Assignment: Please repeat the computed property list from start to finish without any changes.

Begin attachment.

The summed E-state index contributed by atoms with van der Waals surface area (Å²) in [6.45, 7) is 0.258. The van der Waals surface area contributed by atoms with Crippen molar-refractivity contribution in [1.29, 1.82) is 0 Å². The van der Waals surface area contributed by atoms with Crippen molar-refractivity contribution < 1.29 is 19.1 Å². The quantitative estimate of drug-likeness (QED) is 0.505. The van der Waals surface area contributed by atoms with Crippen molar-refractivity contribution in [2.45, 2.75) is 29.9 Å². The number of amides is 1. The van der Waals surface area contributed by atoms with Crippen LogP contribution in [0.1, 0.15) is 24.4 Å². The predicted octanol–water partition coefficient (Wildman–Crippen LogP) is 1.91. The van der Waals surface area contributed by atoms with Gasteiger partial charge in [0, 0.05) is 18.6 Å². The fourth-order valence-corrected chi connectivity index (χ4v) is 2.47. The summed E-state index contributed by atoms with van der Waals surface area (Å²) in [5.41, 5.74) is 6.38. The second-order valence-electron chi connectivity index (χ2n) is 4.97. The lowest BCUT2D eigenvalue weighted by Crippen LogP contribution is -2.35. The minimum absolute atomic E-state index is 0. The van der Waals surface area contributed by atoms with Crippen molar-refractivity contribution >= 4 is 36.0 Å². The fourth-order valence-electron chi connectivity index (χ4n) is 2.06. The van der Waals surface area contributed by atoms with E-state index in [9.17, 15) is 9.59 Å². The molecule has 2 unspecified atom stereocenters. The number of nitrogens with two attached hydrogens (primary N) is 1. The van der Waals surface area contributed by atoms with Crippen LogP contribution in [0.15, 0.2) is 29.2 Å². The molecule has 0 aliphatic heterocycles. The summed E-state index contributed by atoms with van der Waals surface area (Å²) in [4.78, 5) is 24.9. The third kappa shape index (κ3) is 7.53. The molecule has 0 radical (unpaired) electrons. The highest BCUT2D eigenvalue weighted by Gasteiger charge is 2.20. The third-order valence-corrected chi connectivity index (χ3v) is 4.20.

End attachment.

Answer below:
The summed E-state index contributed by atoms with van der Waals surface area (Å²) in [6.45, 7) is 0.258. The van der Waals surface area contributed by atoms with Crippen molar-refractivity contribution in [1.29, 1.82) is 0 Å². The van der Waals surface area contributed by atoms with Crippen molar-refractivity contribution < 1.29 is 19.1 Å². The quantitative estimate of drug-likeness (QED) is 0.505. The van der Waals surface area contributed by atoms with Crippen molar-refractivity contribution in [2.45, 2.75) is 29.9 Å². The number of amides is 1. The van der Waals surface area contributed by atoms with Crippen LogP contribution in [0.1, 0.15) is 24.4 Å². The predicted octanol–water partition coefficient (Wildman–Crippen LogP) is 1.91. The van der Waals surface area contributed by atoms with Gasteiger partial charge in [0, 0.05) is 18.6 Å². The fourth-order valence-corrected chi connectivity index (χ4v) is 2.47. The summed E-state index contributed by atoms with van der Waals surface area (Å²) in [5.41, 5.74) is 6.38. The second-order valence-electron chi connectivity index (χ2n) is 4.97. The lowest BCUT2D eigenvalue weighted by Crippen LogP contribution is -2.35. The minimum absolute atomic E-state index is 0. The van der Waals surface area contributed by atoms with Crippen molar-refractivity contribution >= 4 is 36.0 Å². The fourth-order valence-electron chi connectivity index (χ4n) is 2.06. The van der Waals surface area contributed by atoms with E-state index in [9.17, 15) is 9.59 Å². The molecule has 2 unspecified atom stereocenters. The number of nitrogens with two attached hydrogens (primary N) is 1. The van der Waals surface area contributed by atoms with Crippen LogP contribution in [0.15, 0.2) is 29.2 Å². The molecule has 0 aliphatic heterocycles. The summed E-state index contributed by atoms with van der Waals surface area (Å²) in [4.78, 5) is 24.9. The third kappa shape index (κ3) is 7.53. The molecule has 0 radical (unpaired) electrons. The highest BCUT2D eigenvalue weighted by Gasteiger charge is 2.20. The third-order valence-corrected chi connectivity index (χ3v) is 4.20.